A church burning in northern Mississippi this week is under investigation for arson following a spray-painted message at the scene that apparently criticized the church’s disobedience to coronavirus restrictions.
The First Pentecostal Church filed the city of Holly Springs, Miss., About an hour southeast of Memphis, arguing that ordering them to remain in this house violated the church’s right to free speech and interfere on the ability of its members to worship.
After firefighters fired on the first Wednesday, police saw, “Bet at home today your hypocrits,” painted on the ground near the church doors, Maj said. Kelly McMillen of the Marshall County Sheriff’s Department.
Gov. Tate Reeves of Mississippi said he was “heartfelt and angry” about the fire.
Major McMillen said police found a can of white spray paint and a flashlight at the scene. He said no suspects were identified, but investigators, including those from the Bureau of Alcohol, Tobacco, Firearms and Explosives and potentially the F.B.I., would be at the scene Friday.
“We will probably be up until dark tomorrow night because we will need each and every piece of it,” he said.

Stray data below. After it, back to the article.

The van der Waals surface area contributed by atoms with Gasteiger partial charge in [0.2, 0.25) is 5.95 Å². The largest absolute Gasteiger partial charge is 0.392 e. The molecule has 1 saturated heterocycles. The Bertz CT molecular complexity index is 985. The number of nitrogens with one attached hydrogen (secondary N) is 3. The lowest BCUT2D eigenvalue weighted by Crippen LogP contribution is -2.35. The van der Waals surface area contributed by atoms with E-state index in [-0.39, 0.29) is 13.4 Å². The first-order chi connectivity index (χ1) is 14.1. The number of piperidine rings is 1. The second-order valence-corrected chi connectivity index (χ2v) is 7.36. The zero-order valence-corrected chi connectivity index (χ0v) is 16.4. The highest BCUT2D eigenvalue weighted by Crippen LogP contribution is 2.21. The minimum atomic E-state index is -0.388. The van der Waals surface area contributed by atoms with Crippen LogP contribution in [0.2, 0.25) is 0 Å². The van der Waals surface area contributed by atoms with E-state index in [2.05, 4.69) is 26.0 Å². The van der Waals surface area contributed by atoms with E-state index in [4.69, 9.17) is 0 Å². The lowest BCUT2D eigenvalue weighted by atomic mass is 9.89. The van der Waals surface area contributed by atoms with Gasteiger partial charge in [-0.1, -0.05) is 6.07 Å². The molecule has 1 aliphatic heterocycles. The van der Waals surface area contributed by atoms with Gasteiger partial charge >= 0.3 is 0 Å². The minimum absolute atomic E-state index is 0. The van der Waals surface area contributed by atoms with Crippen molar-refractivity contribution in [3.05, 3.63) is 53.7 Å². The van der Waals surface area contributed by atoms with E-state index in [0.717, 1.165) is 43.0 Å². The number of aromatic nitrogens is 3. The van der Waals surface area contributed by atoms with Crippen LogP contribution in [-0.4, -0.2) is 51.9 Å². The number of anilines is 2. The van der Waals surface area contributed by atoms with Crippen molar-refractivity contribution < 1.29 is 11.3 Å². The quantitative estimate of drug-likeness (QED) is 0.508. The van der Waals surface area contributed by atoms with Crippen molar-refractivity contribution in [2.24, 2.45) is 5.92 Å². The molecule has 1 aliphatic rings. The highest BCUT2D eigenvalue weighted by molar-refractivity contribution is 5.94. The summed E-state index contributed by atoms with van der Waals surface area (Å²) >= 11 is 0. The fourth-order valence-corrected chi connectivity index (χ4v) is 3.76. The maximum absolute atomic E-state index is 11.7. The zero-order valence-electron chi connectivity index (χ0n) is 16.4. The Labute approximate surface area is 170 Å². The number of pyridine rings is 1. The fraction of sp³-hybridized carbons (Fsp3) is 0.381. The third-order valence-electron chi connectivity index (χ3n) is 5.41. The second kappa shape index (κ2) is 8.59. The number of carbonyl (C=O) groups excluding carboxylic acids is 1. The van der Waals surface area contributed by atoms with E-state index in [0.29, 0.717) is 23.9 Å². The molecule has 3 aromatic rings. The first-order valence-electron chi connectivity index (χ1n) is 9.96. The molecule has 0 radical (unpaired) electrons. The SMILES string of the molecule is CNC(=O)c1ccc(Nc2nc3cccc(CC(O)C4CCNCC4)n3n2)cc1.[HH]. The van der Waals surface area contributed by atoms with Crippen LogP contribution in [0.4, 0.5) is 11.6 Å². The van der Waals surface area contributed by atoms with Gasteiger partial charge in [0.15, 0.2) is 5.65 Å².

An attorney for the church in the lawsuit said the police cited Mr. Waldrop last Christmas for holding a service in violation of city law, and later closed a Bible study.
The judge refused to block the city-to-house order, as gathered by the church requested, and noted that the city was, in a subsequent executive order, allowed for drive-in services to the church.
Arguments about whether religious services can be made in private have been controversial in recent weeks.
Some churches in Minnesota this week They said they would continue services in violation of the governor’s orders. This was followed by a federal judge’s decision in North Carolina allowing internal religious assemblies after the governor said they were banned more. And five attorneys with the Justice Department said in a letter to California on Tuesday that state restrictions to combat the virus have been discriminated against by religious institutions.
Major McMillen said the fire hit Holly Springs, a city of fewer than 8,000 people.
“Hopefully, with the help of the Lord,” he said, “we will get to it as quickly as possible.”